While the present invention has been particularly described with reference to FIGS. 1 through 4, and with emphasis on certain buses and bandwidths, it should be understood that the figures are for illustration only and should not be taken as limitations upon the invention. In particular, while the present invention has been described and illustrated through peripheral agent accesses of a "main memory," the present invention can readily be implemented with accesses of any address space on a bus to which the peripheral bus is coupled through the use of a bridge. In addition, the use of the term "peripheral bus" should not be taken as a limitation on the type of bus to which the present invention can be applied. It is further contemplated that many changes and modifications may be made to the invention, by one of ordinary skill in the art, without departing from the spirit and scope of the invention as disclosed herein.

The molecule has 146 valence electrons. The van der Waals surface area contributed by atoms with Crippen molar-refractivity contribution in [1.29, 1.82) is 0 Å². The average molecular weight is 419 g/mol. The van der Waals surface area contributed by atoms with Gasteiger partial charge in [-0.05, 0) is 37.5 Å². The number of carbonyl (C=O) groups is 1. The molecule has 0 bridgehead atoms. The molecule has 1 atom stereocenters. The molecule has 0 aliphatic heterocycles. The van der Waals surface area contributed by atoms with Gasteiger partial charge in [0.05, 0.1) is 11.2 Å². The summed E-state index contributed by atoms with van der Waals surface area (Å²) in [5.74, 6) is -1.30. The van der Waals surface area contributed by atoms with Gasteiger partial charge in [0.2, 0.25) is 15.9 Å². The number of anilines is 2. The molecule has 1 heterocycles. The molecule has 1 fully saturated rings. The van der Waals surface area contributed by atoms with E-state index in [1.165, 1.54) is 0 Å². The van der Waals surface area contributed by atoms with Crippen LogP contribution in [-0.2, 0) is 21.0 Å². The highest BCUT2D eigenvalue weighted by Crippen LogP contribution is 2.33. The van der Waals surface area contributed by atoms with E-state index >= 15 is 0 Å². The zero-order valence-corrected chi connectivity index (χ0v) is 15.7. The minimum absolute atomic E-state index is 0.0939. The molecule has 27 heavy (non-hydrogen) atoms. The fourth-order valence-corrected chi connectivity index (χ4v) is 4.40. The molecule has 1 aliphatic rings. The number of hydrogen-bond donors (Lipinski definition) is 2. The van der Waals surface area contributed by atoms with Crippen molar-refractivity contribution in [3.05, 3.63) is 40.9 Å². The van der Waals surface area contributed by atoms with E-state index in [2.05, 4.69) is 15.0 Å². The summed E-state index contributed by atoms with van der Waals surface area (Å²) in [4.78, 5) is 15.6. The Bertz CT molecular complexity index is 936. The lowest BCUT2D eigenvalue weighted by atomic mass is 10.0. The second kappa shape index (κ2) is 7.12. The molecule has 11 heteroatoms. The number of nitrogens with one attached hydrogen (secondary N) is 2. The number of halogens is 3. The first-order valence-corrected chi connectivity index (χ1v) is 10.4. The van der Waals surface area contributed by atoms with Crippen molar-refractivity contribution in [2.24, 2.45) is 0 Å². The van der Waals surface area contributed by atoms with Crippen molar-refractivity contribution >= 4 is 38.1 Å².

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Classifications
U.S. Classification710/306
International ClassificationG06F13/40
Cooperative ClassificationG06F13/4059
European ClassificationG06F13/40D5S4